A Beginners Guide
First, set up a compost “bin.”An easy, affordable method is using an inexpensive trash container. Buy a medium or large plastic or rubber trash receptacle with a tight fitting lid. To allow airflow, take a drill and bore holes in the lid, side and bottom of the container.
Handier people might try constructing a wire compost bin, which allows for maximum oxygen circulation. Take three to four stakes placed in the ground in a circle or rectangle. Surround the stakes with approximately 10 feet of wire or plastic mesh. Tie the mesh in place with cable ties or staples.
Commercial bins are also available at nurseries or home improvement stores; however, they can be expensive.
What to Compost
There are a variety of things in and around the home that can be composted including: grass clippings, leaves, hay, weeds and garden waste, wood fireplace ash, kitchen waste (coffee grounds, eggshells, vegetable peels, rinds, tea bags, scraps), wood chips and sawdust.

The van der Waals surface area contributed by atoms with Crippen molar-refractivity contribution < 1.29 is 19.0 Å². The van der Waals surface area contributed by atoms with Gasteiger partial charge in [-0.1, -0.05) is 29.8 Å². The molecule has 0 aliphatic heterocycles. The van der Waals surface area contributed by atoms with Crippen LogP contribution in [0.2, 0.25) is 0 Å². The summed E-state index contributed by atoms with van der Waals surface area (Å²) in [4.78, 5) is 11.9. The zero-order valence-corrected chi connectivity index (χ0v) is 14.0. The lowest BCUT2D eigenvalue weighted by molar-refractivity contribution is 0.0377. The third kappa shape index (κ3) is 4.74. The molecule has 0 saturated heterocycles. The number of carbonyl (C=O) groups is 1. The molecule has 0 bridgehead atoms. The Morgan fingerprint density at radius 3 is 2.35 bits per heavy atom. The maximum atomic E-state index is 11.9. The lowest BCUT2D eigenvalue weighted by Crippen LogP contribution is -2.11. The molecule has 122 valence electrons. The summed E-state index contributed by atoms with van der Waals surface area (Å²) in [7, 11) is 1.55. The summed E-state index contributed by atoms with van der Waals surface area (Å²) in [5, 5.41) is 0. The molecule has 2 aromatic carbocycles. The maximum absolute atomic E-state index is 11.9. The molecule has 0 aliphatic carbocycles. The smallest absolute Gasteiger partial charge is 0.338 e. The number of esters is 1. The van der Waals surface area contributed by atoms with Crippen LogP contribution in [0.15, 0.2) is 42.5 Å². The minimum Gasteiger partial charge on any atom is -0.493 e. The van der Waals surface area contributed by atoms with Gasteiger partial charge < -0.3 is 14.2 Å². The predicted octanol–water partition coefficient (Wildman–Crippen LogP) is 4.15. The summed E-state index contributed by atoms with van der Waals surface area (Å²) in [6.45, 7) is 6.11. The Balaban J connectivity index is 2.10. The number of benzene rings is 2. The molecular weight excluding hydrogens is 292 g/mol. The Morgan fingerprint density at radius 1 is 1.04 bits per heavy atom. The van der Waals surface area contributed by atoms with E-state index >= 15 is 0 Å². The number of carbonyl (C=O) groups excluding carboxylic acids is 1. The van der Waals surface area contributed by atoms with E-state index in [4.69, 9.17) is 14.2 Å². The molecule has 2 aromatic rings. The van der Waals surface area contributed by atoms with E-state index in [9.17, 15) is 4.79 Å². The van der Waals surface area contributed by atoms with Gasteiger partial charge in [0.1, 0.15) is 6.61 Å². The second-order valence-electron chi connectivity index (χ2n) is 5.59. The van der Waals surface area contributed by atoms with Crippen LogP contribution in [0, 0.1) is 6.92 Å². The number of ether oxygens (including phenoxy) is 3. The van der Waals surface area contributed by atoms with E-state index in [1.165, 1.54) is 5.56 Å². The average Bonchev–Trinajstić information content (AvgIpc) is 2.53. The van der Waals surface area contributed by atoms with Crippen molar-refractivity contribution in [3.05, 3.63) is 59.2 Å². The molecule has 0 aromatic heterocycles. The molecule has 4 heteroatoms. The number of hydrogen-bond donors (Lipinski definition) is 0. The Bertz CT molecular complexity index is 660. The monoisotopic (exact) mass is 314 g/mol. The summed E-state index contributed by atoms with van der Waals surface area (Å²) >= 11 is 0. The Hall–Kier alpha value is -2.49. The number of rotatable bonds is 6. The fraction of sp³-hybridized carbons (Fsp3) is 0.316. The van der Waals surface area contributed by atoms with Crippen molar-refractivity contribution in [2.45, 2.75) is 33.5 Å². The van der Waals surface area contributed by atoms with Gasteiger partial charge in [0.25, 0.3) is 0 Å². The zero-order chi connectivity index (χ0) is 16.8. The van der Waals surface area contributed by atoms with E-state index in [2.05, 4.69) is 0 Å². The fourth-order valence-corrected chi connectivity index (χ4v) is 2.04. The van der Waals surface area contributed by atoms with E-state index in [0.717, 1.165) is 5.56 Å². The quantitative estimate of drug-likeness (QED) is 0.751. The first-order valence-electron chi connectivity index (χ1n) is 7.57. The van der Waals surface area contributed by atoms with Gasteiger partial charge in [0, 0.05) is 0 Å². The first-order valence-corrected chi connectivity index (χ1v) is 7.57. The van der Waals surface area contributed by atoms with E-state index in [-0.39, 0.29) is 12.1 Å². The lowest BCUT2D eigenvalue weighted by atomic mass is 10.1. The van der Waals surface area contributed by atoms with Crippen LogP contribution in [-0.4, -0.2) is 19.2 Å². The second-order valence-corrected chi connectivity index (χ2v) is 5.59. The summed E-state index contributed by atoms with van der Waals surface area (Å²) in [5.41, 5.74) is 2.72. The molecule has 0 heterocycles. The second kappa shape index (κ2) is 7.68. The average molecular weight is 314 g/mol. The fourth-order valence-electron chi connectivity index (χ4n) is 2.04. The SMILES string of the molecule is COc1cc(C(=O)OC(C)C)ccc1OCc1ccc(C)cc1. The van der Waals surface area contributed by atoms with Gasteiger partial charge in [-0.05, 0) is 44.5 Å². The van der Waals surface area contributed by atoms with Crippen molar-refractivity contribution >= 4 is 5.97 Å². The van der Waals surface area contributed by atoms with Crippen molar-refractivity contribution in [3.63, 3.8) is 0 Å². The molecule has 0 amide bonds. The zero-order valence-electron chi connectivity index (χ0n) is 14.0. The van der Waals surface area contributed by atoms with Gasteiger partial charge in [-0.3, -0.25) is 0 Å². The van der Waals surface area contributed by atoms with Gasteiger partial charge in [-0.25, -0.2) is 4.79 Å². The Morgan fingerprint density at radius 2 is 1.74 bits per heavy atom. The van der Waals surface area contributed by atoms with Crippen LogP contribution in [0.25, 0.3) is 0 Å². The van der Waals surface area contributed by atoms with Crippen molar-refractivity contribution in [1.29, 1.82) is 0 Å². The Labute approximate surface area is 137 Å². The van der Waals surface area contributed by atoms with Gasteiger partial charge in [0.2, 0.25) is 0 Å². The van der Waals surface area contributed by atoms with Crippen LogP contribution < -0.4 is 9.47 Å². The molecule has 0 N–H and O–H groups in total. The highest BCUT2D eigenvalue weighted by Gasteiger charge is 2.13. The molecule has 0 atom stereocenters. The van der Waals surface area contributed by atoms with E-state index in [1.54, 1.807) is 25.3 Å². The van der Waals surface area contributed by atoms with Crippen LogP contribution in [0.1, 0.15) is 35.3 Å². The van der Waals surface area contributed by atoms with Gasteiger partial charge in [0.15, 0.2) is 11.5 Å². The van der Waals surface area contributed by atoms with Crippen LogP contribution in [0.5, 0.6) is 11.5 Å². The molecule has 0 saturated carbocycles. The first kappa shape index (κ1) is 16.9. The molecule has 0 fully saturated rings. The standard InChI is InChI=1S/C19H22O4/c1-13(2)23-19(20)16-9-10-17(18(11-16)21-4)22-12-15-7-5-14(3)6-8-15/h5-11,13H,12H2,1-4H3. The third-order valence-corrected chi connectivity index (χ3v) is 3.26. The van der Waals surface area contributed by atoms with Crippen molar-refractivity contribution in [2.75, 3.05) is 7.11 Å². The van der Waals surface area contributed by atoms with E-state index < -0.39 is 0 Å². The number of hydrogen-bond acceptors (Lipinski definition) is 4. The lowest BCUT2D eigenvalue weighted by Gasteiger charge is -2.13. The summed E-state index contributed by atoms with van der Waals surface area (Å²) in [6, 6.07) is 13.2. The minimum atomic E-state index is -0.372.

What NOT to Compost
Avoid composting any chemically treated wood products, diseased plants, pernicious weeds, dog or cat waste, meat, bones, dairy products, animal food products, fats and oils, cooked food, lime, or glossy paper.
Patience and a Pitchfork
Now, wait…and let nature take its course.
Water the compost regularly to make sure it is damp, but not soggy.
Use a pitchfork or “aerator” to turn the pile once a week letting the oxygen in to increase the decaying process. Aerating a compost heap weekly usually produces compost in several months. The more often a compost heap is turned, the faster it will break down. Finished compost should smell earthy and sweet.